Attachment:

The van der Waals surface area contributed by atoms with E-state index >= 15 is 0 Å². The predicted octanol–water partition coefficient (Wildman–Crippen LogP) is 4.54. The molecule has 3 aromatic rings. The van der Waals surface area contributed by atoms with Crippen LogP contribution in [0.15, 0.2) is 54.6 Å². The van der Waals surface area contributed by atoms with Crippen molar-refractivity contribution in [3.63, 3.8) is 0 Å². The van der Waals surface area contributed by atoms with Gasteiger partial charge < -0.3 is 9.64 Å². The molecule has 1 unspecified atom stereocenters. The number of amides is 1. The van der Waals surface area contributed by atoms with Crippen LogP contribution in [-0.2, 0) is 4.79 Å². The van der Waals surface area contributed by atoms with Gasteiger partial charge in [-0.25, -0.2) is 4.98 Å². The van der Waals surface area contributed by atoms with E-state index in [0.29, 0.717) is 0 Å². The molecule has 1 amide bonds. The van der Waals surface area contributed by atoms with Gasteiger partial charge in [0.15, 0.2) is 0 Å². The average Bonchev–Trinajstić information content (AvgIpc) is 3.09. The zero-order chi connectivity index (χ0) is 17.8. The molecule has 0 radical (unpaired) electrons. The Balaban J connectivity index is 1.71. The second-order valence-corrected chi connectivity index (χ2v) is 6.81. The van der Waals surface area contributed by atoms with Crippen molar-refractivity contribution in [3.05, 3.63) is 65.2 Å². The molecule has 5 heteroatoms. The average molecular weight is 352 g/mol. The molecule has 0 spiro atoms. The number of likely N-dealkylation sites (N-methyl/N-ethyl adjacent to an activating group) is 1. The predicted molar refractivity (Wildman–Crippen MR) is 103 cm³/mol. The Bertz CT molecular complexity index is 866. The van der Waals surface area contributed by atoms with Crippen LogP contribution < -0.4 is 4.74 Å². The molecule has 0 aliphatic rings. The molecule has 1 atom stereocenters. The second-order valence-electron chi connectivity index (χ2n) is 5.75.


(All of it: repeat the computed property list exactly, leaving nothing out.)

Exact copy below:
The van der Waals surface area contributed by atoms with E-state index >= 15 is 0 Å². The predicted octanol–water partition coefficient (Wildman–Crippen LogP) is 4.54. The molecule has 3 aromatic rings. The van der Waals surface area contributed by atoms with Crippen LogP contribution in [0.15, 0.2) is 54.6 Å². The van der Waals surface area contributed by atoms with Crippen molar-refractivity contribution in [3.63, 3.8) is 0 Å². The van der Waals surface area contributed by atoms with Gasteiger partial charge < -0.3 is 9.64 Å². The molecule has 1 unspecified atom stereocenters. The number of amides is 1. The van der Waals surface area contributed by atoms with Crippen LogP contribution in [-0.2, 0) is 4.79 Å². The van der Waals surface area contributed by atoms with Gasteiger partial charge in [-0.25, -0.2) is 4.98 Å². The van der Waals surface area contributed by atoms with E-state index in [0.29, 0.717) is 0 Å². The molecule has 1 amide bonds. The van der Waals surface area contributed by atoms with Gasteiger partial charge in [0.15, 0.2) is 0 Å². The average Bonchev–Trinajstić information content (AvgIpc) is 3.09. The zero-order chi connectivity index (χ0) is 17.8. The molecule has 0 radical (unpaired) electrons. The Balaban J connectivity index is 1.71. The second-order valence-corrected chi connectivity index (χ2v) is 6.81. The van der Waals surface area contributed by atoms with Crippen molar-refractivity contribution in [3.05, 3.63) is 65.2 Å². The molecule has 5 heteroatoms. The average molecular weight is 352 g/mol. The molecule has 0 spiro atoms. The number of likely N-dealkylation sites (N-methyl/N-ethyl adjacent to an activating group) is 1. The predicted molar refractivity (Wildman–Crippen MR) is 103 cm³/mol. The Bertz CT molecular complexity index is 866. The van der Waals surface area contributed by atoms with Crippen LogP contribution < -0.4 is 4.74 Å². The molecule has 0 aliphatic rings. The molecule has 1 atom stereocenters. The second-order valence-electron chi connectivity index (χ2n) is 5.75.